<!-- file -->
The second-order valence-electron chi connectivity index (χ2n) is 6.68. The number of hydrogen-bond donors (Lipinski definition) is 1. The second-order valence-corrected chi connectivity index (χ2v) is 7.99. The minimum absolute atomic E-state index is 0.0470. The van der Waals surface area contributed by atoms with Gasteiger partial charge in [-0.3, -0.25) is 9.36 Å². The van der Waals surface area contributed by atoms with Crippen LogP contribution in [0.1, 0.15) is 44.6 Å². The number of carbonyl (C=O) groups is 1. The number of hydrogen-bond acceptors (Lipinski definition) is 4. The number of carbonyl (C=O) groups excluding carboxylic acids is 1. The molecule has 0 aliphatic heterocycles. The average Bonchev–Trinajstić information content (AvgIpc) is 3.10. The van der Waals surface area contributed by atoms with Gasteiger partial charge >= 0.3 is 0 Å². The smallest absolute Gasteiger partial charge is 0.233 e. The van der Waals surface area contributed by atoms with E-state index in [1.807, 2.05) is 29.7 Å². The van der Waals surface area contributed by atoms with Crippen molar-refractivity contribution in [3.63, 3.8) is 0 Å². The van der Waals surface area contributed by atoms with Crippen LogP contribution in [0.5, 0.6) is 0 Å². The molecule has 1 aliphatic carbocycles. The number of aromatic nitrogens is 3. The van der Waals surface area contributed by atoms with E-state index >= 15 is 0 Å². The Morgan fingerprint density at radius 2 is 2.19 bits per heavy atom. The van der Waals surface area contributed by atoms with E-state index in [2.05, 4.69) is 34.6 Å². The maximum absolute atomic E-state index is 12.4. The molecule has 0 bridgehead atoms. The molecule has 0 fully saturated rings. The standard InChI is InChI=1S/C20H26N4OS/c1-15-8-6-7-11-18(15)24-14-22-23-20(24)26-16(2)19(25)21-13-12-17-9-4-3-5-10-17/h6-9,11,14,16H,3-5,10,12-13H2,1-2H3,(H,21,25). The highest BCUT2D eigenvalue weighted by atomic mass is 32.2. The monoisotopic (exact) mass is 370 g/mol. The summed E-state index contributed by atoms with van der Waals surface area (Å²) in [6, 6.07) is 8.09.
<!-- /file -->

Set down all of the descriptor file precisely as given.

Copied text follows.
The second-order valence-electron chi connectivity index (χ2n) is 6.68. The number of hydrogen-bond donors (Lipinski definition) is 1. The second-order valence-corrected chi connectivity index (χ2v) is 7.99. The minimum absolute atomic E-state index is 0.0470. The van der Waals surface area contributed by atoms with Gasteiger partial charge in [-0.3, -0.25) is 9.36 Å². The van der Waals surface area contributed by atoms with Crippen LogP contribution in [0.1, 0.15) is 44.6 Å². The number of carbonyl (C=O) groups is 1. The number of hydrogen-bond acceptors (Lipinski definition) is 4. The number of carbonyl (C=O) groups excluding carboxylic acids is 1. The molecule has 0 aliphatic heterocycles. The average Bonchev–Trinajstić information content (AvgIpc) is 3.10. The van der Waals surface area contributed by atoms with Gasteiger partial charge >= 0.3 is 0 Å². The smallest absolute Gasteiger partial charge is 0.233 e. The van der Waals surface area contributed by atoms with E-state index in [1.807, 2.05) is 29.7 Å². The van der Waals surface area contributed by atoms with Crippen molar-refractivity contribution in [3.63, 3.8) is 0 Å². The van der Waals surface area contributed by atoms with Crippen LogP contribution in [0.5, 0.6) is 0 Å². The molecule has 1 aliphatic carbocycles. The number of aromatic nitrogens is 3. The van der Waals surface area contributed by atoms with E-state index >= 15 is 0 Å². The Morgan fingerprint density at radius 2 is 2.19 bits per heavy atom. The van der Waals surface area contributed by atoms with E-state index in [2.05, 4.69) is 34.6 Å². The maximum absolute atomic E-state index is 12.4. The molecule has 0 bridgehead atoms. The molecule has 0 fully saturated rings. The standard InChI is InChI=1S/C20H26N4OS/c1-15-8-6-7-11-18(15)24-14-22-23-20(24)26-16(2)19(25)21-13-12-17-9-4-3-5-10-17/h6-9,11,14,16H,3-5,10,12-13H2,1-2H3,(H,21,25). The highest BCUT2D eigenvalue weighted by atomic mass is 32.2. The monoisotopic (exact) mass is 370 g/mol. The summed E-state index contributed by atoms with van der Waals surface area (Å²) in [6, 6.07) is 8.09.